Is the UK functional foods boom over?

By Shane Starling

- Last updated on GMT

Related tags Nutrition Mintel

Functional foods have been one of the strongest sectors within the broader food industry for more than a decade but the good times may be coming to an end - at least in the UK, according to Mintel research.

It says consumer disillusionment with supposedly functional ingredients they don't understand and the trend towards whole foods and all things 'natural' has put a dent in the sector's otherwise rampant growth. "Confused consumers couldn't tell which products were doing what after a raft of new launches that had different health claims and price points,"​ said Mintel analyst, David Bird. "Focus moved instead to naturally healthier products such as superfoods like blueberries and pomegranates."​By way of example, it noted the sales of blueberries had risen 132 per cent in two years. Stats don't lie​ While the UK functional foods market grew by 171 per cent between 2002 and 2007, Mintel noted it grew by only three per cent in 2007 to £613m (€766m) from £596m (€743m) in 2006, when it bulged by more than 20 per cent from 2005's £492m (€613m). The market was valued at £226m (€282m) in 2002. Yet going forward Mintel predicted growth of 72 per cent between 2007 and 2012 with sales broaching £1bn (€1.25bn) that year. Mintel said companies were reducing the size of the budget they were throwing at brand launches and rationalising launch strategies. "Promotional spending in 2007 dropped as a result of more challenging market conditions and fewer product launches,"​ it said. Specific immune and cognitive function claims were set to grow, it said, but categories like cheese and bread would struggle because consumers didn't see them as healthy food items. The challenge for functional foods companies was to develop strategies to tap into the health and wellness trend, it said. "Greater health awareness amongst consumers will continue to drive growth,"​ it said. "Consumers now have a much better understanding of the relationship between diet and health, and as a result are seeking out foods that will improve their health and prevent problems later in life. With consumers leading increasingly busy lifestyles convenience is also key, and functional foods are able to meet this need."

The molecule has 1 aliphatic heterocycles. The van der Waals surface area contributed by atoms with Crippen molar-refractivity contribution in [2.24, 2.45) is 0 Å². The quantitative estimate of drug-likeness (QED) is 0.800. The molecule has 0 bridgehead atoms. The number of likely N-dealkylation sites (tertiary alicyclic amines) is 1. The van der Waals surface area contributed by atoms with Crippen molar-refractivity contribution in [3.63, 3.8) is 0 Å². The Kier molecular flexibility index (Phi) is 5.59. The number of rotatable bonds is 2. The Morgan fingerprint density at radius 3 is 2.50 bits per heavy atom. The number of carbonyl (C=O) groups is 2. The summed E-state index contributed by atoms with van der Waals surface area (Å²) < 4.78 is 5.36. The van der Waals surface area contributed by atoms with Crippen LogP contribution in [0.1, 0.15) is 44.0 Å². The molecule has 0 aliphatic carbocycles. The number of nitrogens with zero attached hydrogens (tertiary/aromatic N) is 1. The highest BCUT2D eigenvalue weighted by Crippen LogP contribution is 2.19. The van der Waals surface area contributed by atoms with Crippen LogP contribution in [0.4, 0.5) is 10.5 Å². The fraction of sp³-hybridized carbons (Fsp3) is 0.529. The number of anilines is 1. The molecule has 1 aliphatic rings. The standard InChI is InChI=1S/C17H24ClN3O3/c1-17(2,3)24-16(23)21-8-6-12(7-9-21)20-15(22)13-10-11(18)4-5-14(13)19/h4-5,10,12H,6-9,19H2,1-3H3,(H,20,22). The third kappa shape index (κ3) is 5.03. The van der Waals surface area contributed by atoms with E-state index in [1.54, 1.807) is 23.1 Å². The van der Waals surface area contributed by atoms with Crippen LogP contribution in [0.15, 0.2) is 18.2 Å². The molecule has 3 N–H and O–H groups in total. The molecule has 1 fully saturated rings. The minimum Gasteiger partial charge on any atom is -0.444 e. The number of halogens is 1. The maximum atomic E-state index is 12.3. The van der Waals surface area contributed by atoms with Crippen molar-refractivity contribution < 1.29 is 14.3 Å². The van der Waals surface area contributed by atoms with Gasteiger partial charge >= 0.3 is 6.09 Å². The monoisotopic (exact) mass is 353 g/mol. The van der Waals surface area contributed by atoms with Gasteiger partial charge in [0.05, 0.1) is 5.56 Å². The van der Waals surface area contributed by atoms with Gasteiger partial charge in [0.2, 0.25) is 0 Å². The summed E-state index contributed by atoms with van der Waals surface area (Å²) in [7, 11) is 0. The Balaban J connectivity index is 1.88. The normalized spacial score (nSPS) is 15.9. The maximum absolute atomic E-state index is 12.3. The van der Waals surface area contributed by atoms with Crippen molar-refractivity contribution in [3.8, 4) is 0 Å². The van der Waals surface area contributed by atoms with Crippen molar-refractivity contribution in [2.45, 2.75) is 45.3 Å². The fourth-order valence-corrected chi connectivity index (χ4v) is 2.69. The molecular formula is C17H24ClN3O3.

'One-shots' take a shot​The sector has been hit hard by falling sales in what was one of its shining categories - functional one-shot yoghurt drinks - they plunged nine per cent in 2007. In the sterol/stanol-fortified cholesterol-lowering area, Benecol registered sales of €36m between 2006 and 2007 but Flora Pro.activ fell from €17m to €14m. Danone's version, Danacol, which contained omega-3, was withdrawn along with a Unilever omega-3 one-shot drink.​ Unilever also withdrew Pro.activ from the Spanish market. Unilever told recently it will be giving the UK Pro.activ range a marketing makeover in coming months. "The chief element that we've seen in the UK market has been that of growing consumer confusion about cholesterol-lowering products over the last 18 months or so,"​ said Trevor Gorin, the head of Unilever PLC & UK media relations. "For example we have seen a lot of switching to oats because GPs are recommending them as a cholesterol-lowering food."​Sales of spreads and spoonable yoghurts fell for both Benecol and Unilever. Probiotic challenge​ Even the buoyant probiotics sector was meeting consumer apathy with Muller, the market leader in the UK, removing probiotic ingredients from its Vitality re-launch at the beginning of the year. A Muller spokesperson was unavailable for comment as to why this decision had been taken. The probiotics sector may have also taken some damage from sensationalist "Probiotics kill"​ headlines that followed a Dutch study earlier in year linking their use with mortality among pancreatitis sufferers. The UK current affairs TV programme, BBC Horizon, questioned probiotic health benefits, particularly their most common claim of better digestion. Which? magazine, the journal of the consumer watchdog of the same name, found the evidence backing probiotics was "patchy".Scepticism​ Despite progress being made with pan-European Union health and nutrition claims legislation that will make it more difficult for companies to make claims that aren't backed with credible science, consumer scepticism toward claims remained high. "Consumer cynicism over health claims made and the price premiums charged by some manufacturers are the key obstacles that stymie the development of a wider purchasing repertoire of functional foods,"​ Mintel said. When EU claims were ratified, a process that is due to be complete by January, 2010, consumer cynicism would ease. "This will put greater emphasis on scientific credibility of products,"​ Mintel noted. "Going forward, these scientific data should be used to enhance the reputation of these products with consumers, and provide a more compelling motivation for purchase. This will be essential to distinctly distinguishing a functional product with an advanced health care claim from the wider health food market, and thus justify its price premium."

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